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I am running gprof on my executable, but the executable spends a lot of time wait()ing for child processes to complete. Is the time spent waiting factored in to the gprof timings?

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3 Answers 3

I haven't used gprof much, but to my knowledge, neither the wait nor the child processes per see are profiled.

See a simple example:

#include <stdlib.h>
#include <unistd.h>
#include <limits.h>

void slow_function()
    unsigned int i;
    for (i = 0; i < UINT_MAX; i++);

void quick_function(pid_t child)
    int status;
    waitpid(child, &status, 0);

int main(int argc, const char *argv[])
    pid_t child;

    child = fork();
    if (child == 0) // child process

    return 0;

The gprof output for this is (on my machine):

  %   cumulative   self              self     total
 time   seconds   seconds    calls  Ts/call  Ts/call  name
  0.00      0.00     0.00        1     0.00     0.00  quick_function

If you actually want to profile the childs/threads, I'd suggest this as a starting point.

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It seems there is an option to log fork'ed processes, this ibm article talks about it a bit.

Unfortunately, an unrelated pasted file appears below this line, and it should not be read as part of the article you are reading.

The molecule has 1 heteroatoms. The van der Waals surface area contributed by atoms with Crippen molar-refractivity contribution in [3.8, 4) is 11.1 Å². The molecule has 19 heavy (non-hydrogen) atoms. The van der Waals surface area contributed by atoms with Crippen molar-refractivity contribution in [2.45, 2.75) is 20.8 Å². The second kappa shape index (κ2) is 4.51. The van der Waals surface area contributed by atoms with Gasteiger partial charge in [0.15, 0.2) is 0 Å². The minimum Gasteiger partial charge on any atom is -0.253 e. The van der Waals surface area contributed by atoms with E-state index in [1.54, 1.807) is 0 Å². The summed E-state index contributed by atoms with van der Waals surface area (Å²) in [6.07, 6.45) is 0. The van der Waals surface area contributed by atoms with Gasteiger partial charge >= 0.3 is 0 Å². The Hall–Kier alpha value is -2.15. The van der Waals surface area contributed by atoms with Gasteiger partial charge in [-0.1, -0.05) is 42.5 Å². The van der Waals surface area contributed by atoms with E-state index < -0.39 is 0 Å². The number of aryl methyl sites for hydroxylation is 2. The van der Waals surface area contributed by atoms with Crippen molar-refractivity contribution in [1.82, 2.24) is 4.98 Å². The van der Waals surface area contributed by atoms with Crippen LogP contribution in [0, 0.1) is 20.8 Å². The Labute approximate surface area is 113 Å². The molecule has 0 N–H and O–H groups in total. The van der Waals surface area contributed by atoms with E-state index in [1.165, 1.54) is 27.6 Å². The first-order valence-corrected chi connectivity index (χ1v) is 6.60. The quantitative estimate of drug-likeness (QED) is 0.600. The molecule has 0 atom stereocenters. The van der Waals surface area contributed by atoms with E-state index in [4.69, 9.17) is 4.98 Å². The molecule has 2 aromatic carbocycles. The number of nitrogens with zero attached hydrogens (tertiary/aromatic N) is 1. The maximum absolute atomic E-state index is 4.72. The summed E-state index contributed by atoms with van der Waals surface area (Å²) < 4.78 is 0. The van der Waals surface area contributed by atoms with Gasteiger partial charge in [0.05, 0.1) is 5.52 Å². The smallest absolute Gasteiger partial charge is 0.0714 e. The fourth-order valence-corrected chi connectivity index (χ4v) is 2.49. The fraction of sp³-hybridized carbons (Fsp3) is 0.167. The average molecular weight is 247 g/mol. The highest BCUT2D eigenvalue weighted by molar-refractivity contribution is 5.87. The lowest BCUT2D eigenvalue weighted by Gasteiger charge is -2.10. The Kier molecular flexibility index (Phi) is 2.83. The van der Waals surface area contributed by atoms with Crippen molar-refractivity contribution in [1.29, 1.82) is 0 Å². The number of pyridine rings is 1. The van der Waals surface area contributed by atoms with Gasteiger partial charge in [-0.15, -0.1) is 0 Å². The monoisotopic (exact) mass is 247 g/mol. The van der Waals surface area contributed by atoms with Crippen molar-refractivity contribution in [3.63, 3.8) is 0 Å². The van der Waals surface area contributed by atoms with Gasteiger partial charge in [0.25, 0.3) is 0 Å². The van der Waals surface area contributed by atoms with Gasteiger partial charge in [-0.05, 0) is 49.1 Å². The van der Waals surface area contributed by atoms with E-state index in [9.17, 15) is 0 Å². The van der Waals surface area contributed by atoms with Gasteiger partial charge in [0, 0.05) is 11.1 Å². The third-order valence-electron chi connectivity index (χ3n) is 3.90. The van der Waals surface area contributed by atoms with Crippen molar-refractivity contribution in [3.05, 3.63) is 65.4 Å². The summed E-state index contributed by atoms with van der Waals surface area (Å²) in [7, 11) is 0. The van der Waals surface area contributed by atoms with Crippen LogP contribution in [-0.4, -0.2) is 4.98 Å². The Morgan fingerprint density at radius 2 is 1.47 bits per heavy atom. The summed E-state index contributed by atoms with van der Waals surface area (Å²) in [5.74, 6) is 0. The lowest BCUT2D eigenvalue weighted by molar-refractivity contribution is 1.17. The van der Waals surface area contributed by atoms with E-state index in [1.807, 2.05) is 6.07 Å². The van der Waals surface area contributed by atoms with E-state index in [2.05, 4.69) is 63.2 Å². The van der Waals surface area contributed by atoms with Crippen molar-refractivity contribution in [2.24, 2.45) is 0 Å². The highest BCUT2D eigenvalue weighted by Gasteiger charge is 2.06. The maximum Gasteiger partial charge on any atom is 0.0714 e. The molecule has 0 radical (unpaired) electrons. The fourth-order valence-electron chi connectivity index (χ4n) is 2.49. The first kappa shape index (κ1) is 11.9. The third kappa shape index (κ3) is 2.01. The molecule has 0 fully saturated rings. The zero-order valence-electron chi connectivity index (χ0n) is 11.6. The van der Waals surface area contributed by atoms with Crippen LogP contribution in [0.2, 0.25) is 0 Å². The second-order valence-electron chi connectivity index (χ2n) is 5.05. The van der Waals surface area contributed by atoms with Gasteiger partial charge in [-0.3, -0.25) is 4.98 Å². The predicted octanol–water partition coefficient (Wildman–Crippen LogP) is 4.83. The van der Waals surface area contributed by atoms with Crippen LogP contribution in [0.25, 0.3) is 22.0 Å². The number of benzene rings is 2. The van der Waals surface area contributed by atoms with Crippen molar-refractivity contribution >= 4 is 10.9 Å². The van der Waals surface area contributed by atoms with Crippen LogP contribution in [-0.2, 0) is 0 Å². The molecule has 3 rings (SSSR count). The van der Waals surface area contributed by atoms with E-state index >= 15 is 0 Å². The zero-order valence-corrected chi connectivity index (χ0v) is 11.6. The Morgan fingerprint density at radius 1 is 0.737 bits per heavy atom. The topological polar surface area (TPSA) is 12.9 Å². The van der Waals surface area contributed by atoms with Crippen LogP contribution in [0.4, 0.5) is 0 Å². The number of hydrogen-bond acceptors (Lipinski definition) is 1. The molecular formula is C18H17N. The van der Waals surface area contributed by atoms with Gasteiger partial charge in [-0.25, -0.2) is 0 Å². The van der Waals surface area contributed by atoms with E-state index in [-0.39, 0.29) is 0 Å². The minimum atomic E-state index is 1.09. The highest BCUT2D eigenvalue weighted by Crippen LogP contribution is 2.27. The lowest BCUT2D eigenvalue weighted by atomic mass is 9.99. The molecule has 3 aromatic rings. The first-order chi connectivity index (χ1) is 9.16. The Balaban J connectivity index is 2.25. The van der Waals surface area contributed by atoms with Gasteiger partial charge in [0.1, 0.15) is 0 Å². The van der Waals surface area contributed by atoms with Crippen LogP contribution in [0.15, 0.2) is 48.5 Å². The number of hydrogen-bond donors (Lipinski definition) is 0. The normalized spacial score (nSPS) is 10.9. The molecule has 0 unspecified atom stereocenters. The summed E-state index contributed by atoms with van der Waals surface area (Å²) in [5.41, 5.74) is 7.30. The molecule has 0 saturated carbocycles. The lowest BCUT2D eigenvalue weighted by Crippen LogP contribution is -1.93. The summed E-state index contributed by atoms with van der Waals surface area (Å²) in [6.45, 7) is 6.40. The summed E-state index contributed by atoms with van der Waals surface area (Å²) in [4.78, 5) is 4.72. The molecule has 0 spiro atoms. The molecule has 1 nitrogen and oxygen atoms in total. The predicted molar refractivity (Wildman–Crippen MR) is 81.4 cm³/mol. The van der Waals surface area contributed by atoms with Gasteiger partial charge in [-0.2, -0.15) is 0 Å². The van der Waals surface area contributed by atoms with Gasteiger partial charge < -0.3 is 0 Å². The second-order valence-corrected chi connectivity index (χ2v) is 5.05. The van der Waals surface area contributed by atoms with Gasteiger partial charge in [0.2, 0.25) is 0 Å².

The same article recommends trying tprof, it is similar to gprof in use, but uses different methods under the hood that might give a more accurate picture for multi-process/multi-thread applications.

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gprof only counts actual CPU time in your process. What works a lot better is something that samples the call stack, and samples it on wall-clock time, not CPU time. Of course, samples should not be taken while waiting for user input (or if they are taken, they should be discarded). Some profilers can do all this, such as RotateRight/Zoom, or you can use pstack or lsstack, but here's a simple way to do it.

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